Why Lift One’s Arms? They’ll Shoot You Anyway — The Election Cycle: 2016’s Home Stretch

Friday, July 22, 2016
Why Lift One’s Arms: They’ll Shoot You Anyway —
THE ELECTION CYCLE: 2016’s Home Stretch

Part One: “not merely a party with little future, but one without any past, either”

The line-up of speakers at next week’s Democratic National Convention is unusually remarkable for its two-term presidential presence. Compared to the just completed RNC, the DNC verges on superfluity. When was the last time that a national political convention had a current two-term president addressing party activists and donors as well as a two-term former president? The GOP has had no such back-to-back figures in its convention’s confabulations for well nigh a century. A combination of scandalous or dismal Republican presidencies in the past half-century led up to the current convention, in which no one who significantly contributed to any of that parties successful campaigns for the White House has had any role. It would seem to be not merely a party with little future, but one without any past, either.

The absence of President George W. Bush from this convention is even more striking than the token role he was consigned to four years ago in Tampa, Florida. For a two-term president to have his nationally broadcast endorsement speech in 2012 limited to a videotaped infomercial is the political equivalent of having to drive an ice cream truck in a neighborhood of the very elderly and having to watch what little ice cream is purchased melt in their hands because they can’t remember what they just bought. Bush had to have felt humiliated. Deservedly so, but still a stinging slight.

George W.’s decision to skip the coronation in Cleveland, therefore, probably has as much to do with his desire to even the score for the 2012 putdown as it does with his distaste for Trump. Jeb Bush cannot, of course, be blamed for absenting himself, either. His father, the former President George H.W. Bush, and his mother, are nearing the end of their lives, and who in either political party would prefer to have your nose rubbed in your rejection by a wealthy, smug prevaricator instead of sharing quiet recollections with your parents?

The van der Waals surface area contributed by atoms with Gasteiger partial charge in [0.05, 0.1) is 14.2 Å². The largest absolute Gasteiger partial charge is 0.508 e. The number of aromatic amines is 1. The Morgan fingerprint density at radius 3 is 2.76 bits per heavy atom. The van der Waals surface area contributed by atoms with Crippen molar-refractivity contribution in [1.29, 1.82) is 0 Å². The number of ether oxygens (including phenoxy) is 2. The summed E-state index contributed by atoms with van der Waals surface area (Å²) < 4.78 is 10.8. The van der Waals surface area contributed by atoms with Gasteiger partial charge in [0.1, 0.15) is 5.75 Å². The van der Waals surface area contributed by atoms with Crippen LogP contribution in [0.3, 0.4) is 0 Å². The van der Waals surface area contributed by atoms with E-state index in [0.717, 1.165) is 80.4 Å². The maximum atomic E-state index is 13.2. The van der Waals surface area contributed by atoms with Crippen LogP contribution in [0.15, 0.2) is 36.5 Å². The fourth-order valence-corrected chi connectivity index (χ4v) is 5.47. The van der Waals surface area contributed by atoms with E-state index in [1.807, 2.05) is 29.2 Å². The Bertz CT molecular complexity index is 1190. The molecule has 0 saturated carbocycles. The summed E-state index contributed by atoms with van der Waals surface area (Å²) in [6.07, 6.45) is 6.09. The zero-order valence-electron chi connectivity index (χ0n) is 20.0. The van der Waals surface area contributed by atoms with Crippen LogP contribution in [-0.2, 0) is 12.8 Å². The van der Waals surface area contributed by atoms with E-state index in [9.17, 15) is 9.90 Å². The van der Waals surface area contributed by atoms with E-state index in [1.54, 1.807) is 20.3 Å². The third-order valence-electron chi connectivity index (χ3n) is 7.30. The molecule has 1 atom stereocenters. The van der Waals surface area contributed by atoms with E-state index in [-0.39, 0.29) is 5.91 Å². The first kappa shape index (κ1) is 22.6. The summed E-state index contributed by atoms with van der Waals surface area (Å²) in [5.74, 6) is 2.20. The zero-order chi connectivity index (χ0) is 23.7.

In contrast, the Democratic Party has a line-up that would be nothing short of the shining envy of political operatives at any point in this perishing republic’s history:

Monday: First Lady Michelle Obama and Senator Bernie Sanders
Tuesday: Former President Bill Clinton
Wednesday: Current President Barack Obama
Thursday: Presidential nominee Hillary Clinton

On oratorical skill and charisma alone, the first three nights will be worth intermittently taking in, and it’s hard to believe that Hillary won’t experience some slight bounce. She will need it: despite having a huge lead in fundraising, HRC is not so much mired in distaste as disbelief. She is without doubt the most experienced and qualified politician running for President right now, and if elected, she will most likely soldier on in the same stolid manner that President Obama has done. Obamacare will continue to have its quirks resolves; abortion rights will be upheld; gay marriage will remain viable; and climate change will receive at least token attention. But the keywords are qualified politician. She is a brilliant bureaucrat with a background as a lawyer, but she sees social problems as being primarily legitimation narratives for her right to power. The problem is that the following questions under her administration have no other outcome than an emphatic negative: Will my life as an aging person significantly change for the better? Will my students really find that their post-degree lives suddenly have more entry-level options? Will I be able to worry less that each time I say hello and goodbye to an African-American acquaintance or friend that this is the last time I will see them alive? She has no actual plan to improve matters on the ground.

The last question, by the way, is not hyperbole. Yes, it has gotten that bad. The open season on African-Americans has reached the point where even a man flat on his back on the ground, completely motionless, with his arms up in the air, fingers like talons of powerlessness spread tautly wide open, is shot by a police officer. With his arms up, I might add, longer than I would be able to hold my arms up.

If voters’ hands are up, raised high in despondency, it is because “power grows out of the barrel of a gun,” and the secret Second Amendment reads: “the rights of a well-regulated police review board shall not be infringed upon by those whose neighborhoods are subject to police assault.” If Clinton wanted to show leadership, she would directly address the concerns of the Black Lives Matter movement in her acceptance speech.

Trust me, though, with the following exercise: if you hold up your arms up long enough during her speech this coming week, you’ll not only hear the words better, but the unctuous tepidity of her vision will become slow motion torture, the syllables elongated by her neoliberal blandness. Yes, you should vote for her in November, and I intend to do so. But my heart will be as heavy as my hopelessly lifted arms.

(to be continued on as needed basis)